Capital Acquisitions Tax

There has been much talk in recent weeks on Ireland’s inheritance tax regime – with a US ‘Think Tank’ suggesting Ireland has one of the most severe inheritance tax regimes in the western world. According to The Irish Independent, Finance Minister Michael Noonan is currently “conducting a review surrounding the inheritance tax trap, which is forcing many people to sell their parents' homes to settle their tax bills with the Revenue Commissioners”.

Irish inheritance tax falls under the tax category Capital Acquisitions Tax (CAT) which covers both inheritances and gifts and is charged at a penal 33%.

Under the current tax regime in Ireland it is the relationship between the beneficiary and the gift/inheritance giver that dictates when a person becomes liable for CAT. At the moment, before a person becomes liable for CAT, they may inherit/receive gifts (or if more than one, then the total when aggregated together) in their lifetime from the following classes, up to the following values:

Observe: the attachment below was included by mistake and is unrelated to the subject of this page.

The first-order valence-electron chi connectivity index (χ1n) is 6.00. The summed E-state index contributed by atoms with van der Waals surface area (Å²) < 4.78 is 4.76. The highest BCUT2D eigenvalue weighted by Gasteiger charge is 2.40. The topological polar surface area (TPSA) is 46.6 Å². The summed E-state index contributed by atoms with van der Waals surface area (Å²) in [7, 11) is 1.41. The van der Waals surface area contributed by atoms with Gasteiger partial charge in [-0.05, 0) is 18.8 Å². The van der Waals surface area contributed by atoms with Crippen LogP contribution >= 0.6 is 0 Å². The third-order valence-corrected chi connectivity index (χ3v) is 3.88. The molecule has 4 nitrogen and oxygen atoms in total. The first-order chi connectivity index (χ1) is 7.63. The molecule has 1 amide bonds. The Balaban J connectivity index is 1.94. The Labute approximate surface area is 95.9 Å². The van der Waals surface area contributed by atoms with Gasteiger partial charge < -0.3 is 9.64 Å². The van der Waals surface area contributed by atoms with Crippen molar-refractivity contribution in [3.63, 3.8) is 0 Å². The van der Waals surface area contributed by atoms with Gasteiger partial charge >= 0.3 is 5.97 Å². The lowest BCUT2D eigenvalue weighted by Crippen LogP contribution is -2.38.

Group Relationship to Disponer Group Threshold from 6/12/2012

A Son/Daughter €225,000

B Parent*/Brother/Sister/Niece/Nephew/Grandchild €30,150

C Relationship other than Group A or B €15,075

*In certain circumstances a parent taking an inheritance from a child can qualify for Group A threshold.

Many commentators suggest these thresholds may be increased in October’s Budget.

Some reliefs and exemptions are available. Significantly, in cases which involve the gift/inheritance of a dwellinghouse, a full exemption can apply if certain criteria are met.

For more information contact Julie Mullan

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